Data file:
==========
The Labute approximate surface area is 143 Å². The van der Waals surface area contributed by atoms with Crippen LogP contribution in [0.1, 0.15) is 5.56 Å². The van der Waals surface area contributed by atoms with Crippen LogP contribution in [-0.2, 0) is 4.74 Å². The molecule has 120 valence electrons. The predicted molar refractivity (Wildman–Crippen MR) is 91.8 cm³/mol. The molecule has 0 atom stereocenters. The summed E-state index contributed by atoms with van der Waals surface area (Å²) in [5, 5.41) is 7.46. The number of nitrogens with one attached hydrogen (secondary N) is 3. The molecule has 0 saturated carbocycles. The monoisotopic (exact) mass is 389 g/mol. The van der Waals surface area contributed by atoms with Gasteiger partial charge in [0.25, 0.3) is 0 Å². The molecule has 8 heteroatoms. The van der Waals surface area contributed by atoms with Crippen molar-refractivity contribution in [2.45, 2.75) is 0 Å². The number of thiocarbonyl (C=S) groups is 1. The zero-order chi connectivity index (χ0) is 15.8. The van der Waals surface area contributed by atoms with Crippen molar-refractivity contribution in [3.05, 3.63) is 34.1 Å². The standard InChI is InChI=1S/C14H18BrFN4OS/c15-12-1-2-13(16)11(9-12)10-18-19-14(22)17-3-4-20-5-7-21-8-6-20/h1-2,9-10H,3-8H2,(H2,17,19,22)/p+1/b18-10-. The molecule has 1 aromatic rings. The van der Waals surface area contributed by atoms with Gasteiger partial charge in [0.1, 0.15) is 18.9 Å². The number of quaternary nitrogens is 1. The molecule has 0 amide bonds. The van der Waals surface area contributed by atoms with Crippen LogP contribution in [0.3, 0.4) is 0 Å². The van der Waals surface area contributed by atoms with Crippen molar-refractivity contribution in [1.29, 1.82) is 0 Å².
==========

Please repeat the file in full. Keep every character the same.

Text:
The Labute approximate surface area is 143 Å². The van der Waals surface area contributed by atoms with Crippen LogP contribution in [0.1, 0.15) is 5.56 Å². The van der Waals surface area contributed by atoms with Crippen LogP contribution in [-0.2, 0) is 4.74 Å². The molecule has 120 valence electrons. The predicted molar refractivity (Wildman–Crippen MR) is 91.8 cm³/mol. The molecule has 0 atom stereocenters. The summed E-state index contributed by atoms with van der Waals surface area (Å²) in [5, 5.41) is 7.46. The number of nitrogens with one attached hydrogen (secondary N) is 3. The molecule has 0 saturated carbocycles. The monoisotopic (exact) mass is 389 g/mol. The van der Waals surface area contributed by atoms with Gasteiger partial charge in [0.25, 0.3) is 0 Å². The molecule has 8 heteroatoms. The van der Waals surface area contributed by atoms with Crippen molar-refractivity contribution in [2.45, 2.75) is 0 Å². The number of thiocarbonyl (C=S) groups is 1. The zero-order chi connectivity index (χ0) is 15.8. The van der Waals surface area contributed by atoms with Crippen molar-refractivity contribution in [3.05, 3.63) is 34.1 Å². The standard InChI is InChI=1S/C14H18BrFN4OS/c15-12-1-2-13(16)11(9-12)10-18-19-14(22)17-3-4-20-5-7-21-8-6-20/h1-2,9-10H,3-8H2,(H2,17,19,22)/p+1/b18-10-. The molecule has 1 aromatic rings. The van der Waals surface area contributed by atoms with Gasteiger partial charge in [0.1, 0.15) is 18.9 Å². The number of quaternary nitrogens is 1. The molecule has 0 amide bonds. The van der Waals surface area contributed by atoms with Crippen LogP contribution in [0.3, 0.4) is 0 Å². The van der Waals surface area contributed by atoms with Crippen molar-refractivity contribution in [1.29, 1.82) is 0 Å².